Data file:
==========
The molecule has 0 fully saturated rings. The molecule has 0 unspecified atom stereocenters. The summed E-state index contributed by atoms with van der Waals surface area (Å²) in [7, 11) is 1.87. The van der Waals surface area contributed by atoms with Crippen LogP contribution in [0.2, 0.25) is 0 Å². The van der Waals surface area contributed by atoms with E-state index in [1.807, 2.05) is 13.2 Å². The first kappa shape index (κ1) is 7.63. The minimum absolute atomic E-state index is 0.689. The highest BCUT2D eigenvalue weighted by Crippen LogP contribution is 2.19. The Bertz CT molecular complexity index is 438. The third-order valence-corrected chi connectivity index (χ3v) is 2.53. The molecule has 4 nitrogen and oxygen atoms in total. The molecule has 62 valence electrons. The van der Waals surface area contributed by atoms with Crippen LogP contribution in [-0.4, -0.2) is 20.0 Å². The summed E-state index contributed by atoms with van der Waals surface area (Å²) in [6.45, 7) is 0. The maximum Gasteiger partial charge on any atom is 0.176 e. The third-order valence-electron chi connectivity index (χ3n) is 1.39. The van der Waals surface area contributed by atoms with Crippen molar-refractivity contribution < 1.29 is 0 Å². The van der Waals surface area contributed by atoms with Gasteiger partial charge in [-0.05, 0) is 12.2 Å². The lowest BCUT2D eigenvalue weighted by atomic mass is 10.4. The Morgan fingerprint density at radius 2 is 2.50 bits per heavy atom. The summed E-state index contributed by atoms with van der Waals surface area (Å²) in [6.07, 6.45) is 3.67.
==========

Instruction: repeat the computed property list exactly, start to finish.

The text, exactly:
The molecule has 0 fully saturated rings. The molecule has 0 unspecified atom stereocenters. The summed E-state index contributed by atoms with van der Waals surface area (Å²) in [7, 11) is 1.87. The van der Waals surface area contributed by atoms with Crippen LogP contribution in [0.2, 0.25) is 0 Å². The van der Waals surface area contributed by atoms with E-state index in [1.807, 2.05) is 13.2 Å². The first kappa shape index (κ1) is 7.63. The minimum absolute atomic E-state index is 0.689. The highest BCUT2D eigenvalue weighted by Crippen LogP contribution is 2.19. The Bertz CT molecular complexity index is 438. The third-order valence-corrected chi connectivity index (χ3v) is 2.53. The molecule has 4 nitrogen and oxygen atoms in total. The molecule has 62 valence electrons. The van der Waals surface area contributed by atoms with Crippen LogP contribution in [-0.4, -0.2) is 20.0 Å². The summed E-state index contributed by atoms with van der Waals surface area (Å²) in [6.45, 7) is 0. The maximum Gasteiger partial charge on any atom is 0.176 e. The third-order valence-electron chi connectivity index (χ3n) is 1.39. The van der Waals surface area contributed by atoms with Crippen molar-refractivity contribution < 1.29 is 0 Å². The van der Waals surface area contributed by atoms with Gasteiger partial charge in [-0.05, 0) is 12.2 Å². The lowest BCUT2D eigenvalue weighted by atomic mass is 10.4. The Morgan fingerprint density at radius 2 is 2.50 bits per heavy atom. The summed E-state index contributed by atoms with van der Waals surface area (Å²) in [6.07, 6.45) is 3.67.